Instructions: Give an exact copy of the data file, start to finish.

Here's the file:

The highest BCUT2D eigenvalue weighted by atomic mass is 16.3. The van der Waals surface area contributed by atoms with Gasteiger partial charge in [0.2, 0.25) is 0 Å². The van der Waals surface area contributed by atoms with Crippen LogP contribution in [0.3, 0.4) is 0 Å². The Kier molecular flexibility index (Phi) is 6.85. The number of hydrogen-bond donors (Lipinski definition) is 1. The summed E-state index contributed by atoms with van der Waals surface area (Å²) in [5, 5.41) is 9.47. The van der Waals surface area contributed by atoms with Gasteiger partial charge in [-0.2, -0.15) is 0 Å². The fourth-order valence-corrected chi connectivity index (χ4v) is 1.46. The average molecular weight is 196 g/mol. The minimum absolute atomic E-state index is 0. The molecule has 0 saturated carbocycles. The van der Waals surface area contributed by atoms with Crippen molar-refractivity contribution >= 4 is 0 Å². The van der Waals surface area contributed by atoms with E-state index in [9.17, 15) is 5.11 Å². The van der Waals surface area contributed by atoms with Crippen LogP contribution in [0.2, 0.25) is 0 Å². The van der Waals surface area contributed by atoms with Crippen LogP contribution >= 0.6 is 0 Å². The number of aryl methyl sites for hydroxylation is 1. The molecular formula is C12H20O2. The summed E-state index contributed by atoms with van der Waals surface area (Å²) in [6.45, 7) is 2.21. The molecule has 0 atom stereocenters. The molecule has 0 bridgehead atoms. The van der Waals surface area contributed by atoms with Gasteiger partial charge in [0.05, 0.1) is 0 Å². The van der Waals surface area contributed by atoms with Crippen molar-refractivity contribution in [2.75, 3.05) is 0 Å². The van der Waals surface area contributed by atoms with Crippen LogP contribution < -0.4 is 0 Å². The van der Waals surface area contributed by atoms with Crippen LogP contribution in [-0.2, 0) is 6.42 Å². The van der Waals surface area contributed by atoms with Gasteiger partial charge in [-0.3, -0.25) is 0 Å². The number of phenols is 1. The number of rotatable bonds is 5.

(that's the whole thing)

The highest BCUT2D eigenvalue weighted by atomic mass is 16.3. The van der Waals surface area contributed by atoms with Gasteiger partial charge in [0.2, 0.25) is 0 Å². The van der Waals surface area contributed by atoms with Crippen LogP contribution in [0.3, 0.4) is 0 Å². The Kier molecular flexibility index (Phi) is 6.85. The number of hydrogen-bond donors (Lipinski definition) is 1. The summed E-state index contributed by atoms with van der Waals surface area (Å²) in [5, 5.41) is 9.47. The van der Waals surface area contributed by atoms with Gasteiger partial charge in [-0.2, -0.15) is 0 Å². The fourth-order valence-corrected chi connectivity index (χ4v) is 1.46. The average molecular weight is 196 g/mol. The minimum absolute atomic E-state index is 0. The molecule has 0 saturated carbocycles. The van der Waals surface area contributed by atoms with Crippen molar-refractivity contribution >= 4 is 0 Å². The van der Waals surface area contributed by atoms with E-state index in [9.17, 15) is 5.11 Å². The van der Waals surface area contributed by atoms with Crippen LogP contribution in [0.2, 0.25) is 0 Å². The van der Waals surface area contributed by atoms with Crippen LogP contribution >= 0.6 is 0 Å². The number of aryl methyl sites for hydroxylation is 1. The molecular formula is C12H20O2. The summed E-state index contributed by atoms with van der Waals surface area (Å²) in [6.45, 7) is 2.21. The molecule has 0 atom stereocenters. The molecule has 0 bridgehead atoms. The van der Waals surface area contributed by atoms with Gasteiger partial charge in [0.05, 0.1) is 0 Å². The van der Waals surface area contributed by atoms with Crippen molar-refractivity contribution in [2.75, 3.05) is 0 Å². The van der Waals surface area contributed by atoms with Crippen LogP contribution < -0.4 is 0 Å². The van der Waals surface area contributed by atoms with Crippen LogP contribution in [-0.2, 0) is 6.42 Å². The van der Waals surface area contributed by atoms with Gasteiger partial charge in [-0.3, -0.25) is 0 Å². The number of phenols is 1. The number of rotatable bonds is 5.